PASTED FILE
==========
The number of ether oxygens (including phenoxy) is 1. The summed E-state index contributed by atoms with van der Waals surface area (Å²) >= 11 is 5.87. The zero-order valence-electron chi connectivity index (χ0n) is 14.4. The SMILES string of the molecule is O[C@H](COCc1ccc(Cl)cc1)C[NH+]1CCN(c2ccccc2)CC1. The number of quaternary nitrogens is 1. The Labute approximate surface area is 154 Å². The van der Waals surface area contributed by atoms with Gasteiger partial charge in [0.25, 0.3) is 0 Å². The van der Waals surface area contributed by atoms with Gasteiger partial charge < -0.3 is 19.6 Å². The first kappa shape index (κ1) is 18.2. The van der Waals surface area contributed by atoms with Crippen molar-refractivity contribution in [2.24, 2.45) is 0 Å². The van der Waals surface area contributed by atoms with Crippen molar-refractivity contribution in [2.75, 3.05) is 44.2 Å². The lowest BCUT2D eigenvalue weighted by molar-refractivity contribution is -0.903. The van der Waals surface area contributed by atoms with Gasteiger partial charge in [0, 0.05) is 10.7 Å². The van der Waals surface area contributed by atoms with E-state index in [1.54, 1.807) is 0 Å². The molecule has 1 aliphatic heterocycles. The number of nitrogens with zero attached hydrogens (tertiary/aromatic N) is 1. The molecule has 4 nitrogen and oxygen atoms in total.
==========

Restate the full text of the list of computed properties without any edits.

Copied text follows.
The number of ether oxygens (including phenoxy) is 1. The summed E-state index contributed by atoms with van der Waals surface area (Å²) >= 11 is 5.87. The zero-order valence-electron chi connectivity index (χ0n) is 14.4. The SMILES string of the molecule is O[C@H](COCc1ccc(Cl)cc1)C[NH+]1CCN(c2ccccc2)CC1. The number of quaternary nitrogens is 1. The Labute approximate surface area is 154 Å². The van der Waals surface area contributed by atoms with Gasteiger partial charge in [0.25, 0.3) is 0 Å². The van der Waals surface area contributed by atoms with Gasteiger partial charge < -0.3 is 19.6 Å². The first kappa shape index (κ1) is 18.2. The van der Waals surface area contributed by atoms with Crippen molar-refractivity contribution in [2.24, 2.45) is 0 Å². The van der Waals surface area contributed by atoms with Crippen molar-refractivity contribution in [2.75, 3.05) is 44.2 Å². The lowest BCUT2D eigenvalue weighted by molar-refractivity contribution is -0.903. The van der Waals surface area contributed by atoms with Gasteiger partial charge in [0, 0.05) is 10.7 Å². The van der Waals surface area contributed by atoms with E-state index in [1.54, 1.807) is 0 Å². The molecule has 1 aliphatic heterocycles. The number of nitrogens with zero attached hydrogens (tertiary/aromatic N) is 1. The molecule has 4 nitrogen and oxygen atoms in total.